CBA Recap, February 3rd: Williams, Gaines Combine For 81 Points

Shanxi 119, Shanghai 108: Marcus Williams and Charles Gaines continue to go ham on the Chinese Basketball Association.  After combining for 74 on Wednesday, they’ve topped themselves by racking up an unbelievable 81 points in a win over the Shanghai Sharks (44 for Williams, 37 for Gaines).  This was a big game for both teams… In winning, Shanxi moved into 4th place.  In losing, Shanghai dropped out of the playoff picture.  The good news for Shanghai is that three of their five remaining games are against bad teams and another one is against Zhejiang, one of the teams they’re battling with.

Dongguan 107, Liaoning 94: The Liaoning Dinosaurs have managed to choke their way out of the playoff picture.  Josh Powell, who’s been missing in action lately, came up with just 4 points and 3 boards in 16 minutes of play.  Rodney Carney dropped 25 and some dude named Li Xiaoxu put up 22/19, but all that matters at this point is that it was their third loss in a row.  As for Dongguan, they’re still hanging out in third place.  Shavlik Randolph had a monster game of 35 points and 16 rebounds today.

Beijing 122, Tianjin 112: Beijing is on a four-game win streak, which is easily their longest since beginning the season 13-0 (it’s currently second-longest in the CBA as well).  Stephon Marbury nearly had a triple-double with 33/9/8 while Randolph Morris posted 32.  Donnell Harvey exploded for 43 and 20–his fourth 30/10 in a row–but Tianjin’s brief two-game win streak still came to an end.

Zhejiang 121, Shandong 115: This one never should’ve been a game, but Zhejiang allowed Shandong to come back from down 20 in the third and take it all the way to OT.  They’re lucky that Alan Anderson, who had a game-high 54 big ones, missed what would’ve been the game-winning jumper at the regulation buzzer.   Anderson had already exploded for something like 12 consecutive Shandong points as they went on a 30-9 run that took it from 47-67 to 77-76.  The game ended up tied at 108 with 35 seconds to go… Zhejiang had the ball and the Crowd was ready to explode as JR Smith prepared to take his man off the dribble.  He released a jump shot but rimmed it out.  Anderson got the rebound and proceeded to miss his aforementioned jumper, and it went to overtime.  I guess Shandong had simply run out of gas at that point… Zhejiang went on a 13-2 run and that was that.  Although Zhejiang eventually did come up with the big win they needed to get back in the playoff picture… I can’t say I was very impressed.  JR’s team-high 41 came on 29 shots; many of which were pretty bad (4-14 from three).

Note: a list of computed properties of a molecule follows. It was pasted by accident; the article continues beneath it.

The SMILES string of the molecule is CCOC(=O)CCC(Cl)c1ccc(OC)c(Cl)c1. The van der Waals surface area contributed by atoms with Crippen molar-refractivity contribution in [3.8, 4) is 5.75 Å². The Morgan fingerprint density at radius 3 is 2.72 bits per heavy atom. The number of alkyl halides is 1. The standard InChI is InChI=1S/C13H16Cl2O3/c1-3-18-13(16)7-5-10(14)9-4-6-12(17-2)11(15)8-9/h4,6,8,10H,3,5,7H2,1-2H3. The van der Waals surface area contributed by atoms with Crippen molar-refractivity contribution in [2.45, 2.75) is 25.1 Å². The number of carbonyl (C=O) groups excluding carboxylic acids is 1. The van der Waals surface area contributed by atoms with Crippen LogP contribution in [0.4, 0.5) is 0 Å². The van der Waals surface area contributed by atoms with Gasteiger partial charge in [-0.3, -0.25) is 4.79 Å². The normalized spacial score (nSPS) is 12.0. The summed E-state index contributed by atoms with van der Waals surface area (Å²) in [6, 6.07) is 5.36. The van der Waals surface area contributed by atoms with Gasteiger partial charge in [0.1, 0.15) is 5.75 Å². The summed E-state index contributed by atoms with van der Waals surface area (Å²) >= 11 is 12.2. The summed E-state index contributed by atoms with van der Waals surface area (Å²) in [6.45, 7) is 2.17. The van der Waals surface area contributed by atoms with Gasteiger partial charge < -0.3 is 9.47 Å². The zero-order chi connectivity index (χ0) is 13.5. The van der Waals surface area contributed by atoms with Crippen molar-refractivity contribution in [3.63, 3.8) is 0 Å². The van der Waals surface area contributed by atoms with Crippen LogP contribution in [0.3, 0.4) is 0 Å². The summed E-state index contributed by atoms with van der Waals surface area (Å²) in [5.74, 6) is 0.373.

Bayi 116, Foshan 106: Bayi picks up their second win in a row after five consecutive losses.  Wang Lei led the Rockets in scoring with 29 on 11-15 from the floor while Wang Zhizhi collected a game-high 10 boards to go along with 17 points of his own.  Marcus Haislip had 24/5 for Foshan, who are currently the league’s worst team–they’re riding a streak of eight losses in a row.

Fujian 109, Jilin 96: After playing just 14 minutes in their last game, Cartier Martin didn’t play at all for Jilin.  I’m not sure if he’s hurt or if the 12th-place team has simply given up ( is pretty much the only place to go for this sort of information and they have not reported an injury).  Either way his absence made it extra easy for Fujian to improve to 16-12… good enough for 5th place by a half game.

Qindago 97, Jiangsu 92: Eleventh-place Qindago keeps themselves afloat with a win over Jackson Vroman and company.  Vroman finished with 25 and 20, but, as usual, his big numbers didn’t translate into a victory for the league’s second-worst team.  Lester Hudson led Qindago with a modest 27 points.

Xinjiang 99, Guangsha 69: Damn Wilson… 10 points and 8 rebounds?  What the hell happened?  Guangsha could’ve been tied for 4th had they won, but, as you can see, they lost by f@cking 30 points.  Now they’re tied for 6th instead, and one of the teams they’re tied with is Xinjiang.  Big choke.  Tim Pickett led the Flying Tigers with 35 and 10.

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